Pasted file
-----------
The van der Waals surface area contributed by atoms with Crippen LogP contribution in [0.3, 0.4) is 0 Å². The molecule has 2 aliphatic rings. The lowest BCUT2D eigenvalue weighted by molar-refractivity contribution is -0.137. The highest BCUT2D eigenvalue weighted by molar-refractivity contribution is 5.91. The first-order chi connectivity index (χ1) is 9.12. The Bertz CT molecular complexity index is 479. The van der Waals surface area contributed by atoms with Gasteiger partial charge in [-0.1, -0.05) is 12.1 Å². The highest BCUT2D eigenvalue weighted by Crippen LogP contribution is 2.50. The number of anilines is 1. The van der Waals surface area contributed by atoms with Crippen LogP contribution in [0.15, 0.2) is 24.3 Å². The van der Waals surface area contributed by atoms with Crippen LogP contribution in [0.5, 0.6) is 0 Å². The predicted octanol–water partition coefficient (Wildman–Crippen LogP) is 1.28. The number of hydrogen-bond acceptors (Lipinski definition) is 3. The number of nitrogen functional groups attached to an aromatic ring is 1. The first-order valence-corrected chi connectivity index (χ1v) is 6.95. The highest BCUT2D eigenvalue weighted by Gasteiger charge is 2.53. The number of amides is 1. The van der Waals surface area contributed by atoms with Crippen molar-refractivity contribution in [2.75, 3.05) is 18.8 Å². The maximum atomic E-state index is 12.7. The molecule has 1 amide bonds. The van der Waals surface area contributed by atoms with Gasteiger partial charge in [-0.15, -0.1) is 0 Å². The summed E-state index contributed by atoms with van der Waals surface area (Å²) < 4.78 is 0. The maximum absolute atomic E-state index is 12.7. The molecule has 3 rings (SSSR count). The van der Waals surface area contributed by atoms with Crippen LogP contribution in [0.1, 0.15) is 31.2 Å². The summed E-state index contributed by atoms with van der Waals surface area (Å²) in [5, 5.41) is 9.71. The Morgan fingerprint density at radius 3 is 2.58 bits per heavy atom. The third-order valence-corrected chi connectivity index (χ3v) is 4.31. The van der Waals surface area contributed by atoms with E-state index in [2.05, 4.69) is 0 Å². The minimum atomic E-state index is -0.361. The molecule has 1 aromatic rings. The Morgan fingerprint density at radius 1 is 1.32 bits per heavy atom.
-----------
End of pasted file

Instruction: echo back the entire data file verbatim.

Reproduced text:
The van der Waals surface area contributed by atoms with Crippen LogP contribution in [0.3, 0.4) is 0 Å². The molecule has 2 aliphatic rings. The lowest BCUT2D eigenvalue weighted by molar-refractivity contribution is -0.137. The highest BCUT2D eigenvalue weighted by molar-refractivity contribution is 5.91. The first-order chi connectivity index (χ1) is 9.12. The Bertz CT molecular complexity index is 479. The van der Waals surface area contributed by atoms with Gasteiger partial charge in [-0.1, -0.05) is 12.1 Å². The highest BCUT2D eigenvalue weighted by Crippen LogP contribution is 2.50. The number of anilines is 1. The van der Waals surface area contributed by atoms with Crippen LogP contribution in [0.15, 0.2) is 24.3 Å². The van der Waals surface area contributed by atoms with Crippen LogP contribution in [0.5, 0.6) is 0 Å². The predicted octanol–water partition coefficient (Wildman–Crippen LogP) is 1.28. The number of hydrogen-bond acceptors (Lipinski definition) is 3. The number of nitrogen functional groups attached to an aromatic ring is 1. The first-order valence-corrected chi connectivity index (χ1v) is 6.95. The highest BCUT2D eigenvalue weighted by Gasteiger charge is 2.53. The number of amides is 1. The van der Waals surface area contributed by atoms with Crippen molar-refractivity contribution in [2.75, 3.05) is 18.8 Å². The maximum atomic E-state index is 12.7. The molecule has 1 amide bonds. The van der Waals surface area contributed by atoms with Gasteiger partial charge in [-0.15, -0.1) is 0 Å². The summed E-state index contributed by atoms with van der Waals surface area (Å²) < 4.78 is 0. The maximum absolute atomic E-state index is 12.7. The molecule has 3 rings (SSSR count). The van der Waals surface area contributed by atoms with Crippen LogP contribution in [0.1, 0.15) is 31.2 Å². The summed E-state index contributed by atoms with van der Waals surface area (Å²) in [5, 5.41) is 9.71. The Morgan fingerprint density at radius 3 is 2.58 bits per heavy atom. The third-order valence-corrected chi connectivity index (χ3v) is 4.31. The van der Waals surface area contributed by atoms with E-state index in [2.05, 4.69) is 0 Å². The minimum atomic E-state index is -0.361. The molecule has 1 aromatic rings. The Morgan fingerprint density at radius 1 is 1.32 bits per heavy atom.